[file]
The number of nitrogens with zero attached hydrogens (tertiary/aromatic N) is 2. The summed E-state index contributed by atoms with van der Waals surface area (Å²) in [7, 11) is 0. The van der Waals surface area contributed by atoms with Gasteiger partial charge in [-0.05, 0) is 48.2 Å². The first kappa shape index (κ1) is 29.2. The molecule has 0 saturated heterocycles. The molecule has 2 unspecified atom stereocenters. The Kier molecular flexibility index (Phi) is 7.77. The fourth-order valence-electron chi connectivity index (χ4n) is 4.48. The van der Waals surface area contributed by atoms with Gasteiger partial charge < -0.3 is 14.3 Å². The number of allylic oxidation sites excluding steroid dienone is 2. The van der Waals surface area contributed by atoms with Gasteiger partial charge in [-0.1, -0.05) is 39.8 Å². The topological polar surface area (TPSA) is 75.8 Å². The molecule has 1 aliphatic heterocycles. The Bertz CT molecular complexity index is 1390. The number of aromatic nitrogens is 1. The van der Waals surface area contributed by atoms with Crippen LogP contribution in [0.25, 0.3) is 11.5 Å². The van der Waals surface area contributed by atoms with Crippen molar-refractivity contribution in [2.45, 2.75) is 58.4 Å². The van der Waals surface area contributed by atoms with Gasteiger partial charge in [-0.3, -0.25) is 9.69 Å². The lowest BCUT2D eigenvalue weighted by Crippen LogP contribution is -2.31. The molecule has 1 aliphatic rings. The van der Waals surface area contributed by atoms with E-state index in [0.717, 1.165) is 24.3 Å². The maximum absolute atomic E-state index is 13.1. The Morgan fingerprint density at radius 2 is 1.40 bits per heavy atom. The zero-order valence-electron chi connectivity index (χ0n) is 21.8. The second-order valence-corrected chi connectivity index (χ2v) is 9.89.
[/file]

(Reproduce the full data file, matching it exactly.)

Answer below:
The number of nitrogens with zero attached hydrogens (tertiary/aromatic N) is 2. The summed E-state index contributed by atoms with van der Waals surface area (Å²) in [7, 11) is 0. The van der Waals surface area contributed by atoms with Gasteiger partial charge in [-0.05, 0) is 48.2 Å². The first kappa shape index (κ1) is 29.2. The molecule has 0 saturated heterocycles. The molecule has 2 unspecified atom stereocenters. The Kier molecular flexibility index (Phi) is 7.77. The fourth-order valence-electron chi connectivity index (χ4n) is 4.48. The van der Waals surface area contributed by atoms with Gasteiger partial charge < -0.3 is 14.3 Å². The number of allylic oxidation sites excluding steroid dienone is 2. The van der Waals surface area contributed by atoms with Gasteiger partial charge in [-0.1, -0.05) is 39.8 Å². The topological polar surface area (TPSA) is 75.8 Å². The molecule has 1 aliphatic heterocycles. The Bertz CT molecular complexity index is 1390. The number of aromatic nitrogens is 1. The van der Waals surface area contributed by atoms with Crippen LogP contribution in [0.25, 0.3) is 11.5 Å². The van der Waals surface area contributed by atoms with Crippen molar-refractivity contribution in [2.45, 2.75) is 58.4 Å². The van der Waals surface area contributed by atoms with Gasteiger partial charge in [-0.3, -0.25) is 9.69 Å². The lowest BCUT2D eigenvalue weighted by Crippen LogP contribution is -2.31. The molecule has 1 aliphatic rings. The van der Waals surface area contributed by atoms with E-state index in [0.717, 1.165) is 24.3 Å². The maximum absolute atomic E-state index is 13.1. The Morgan fingerprint density at radius 2 is 1.40 bits per heavy atom. The zero-order valence-electron chi connectivity index (χ0n) is 21.8. The second-order valence-corrected chi connectivity index (χ2v) is 9.89.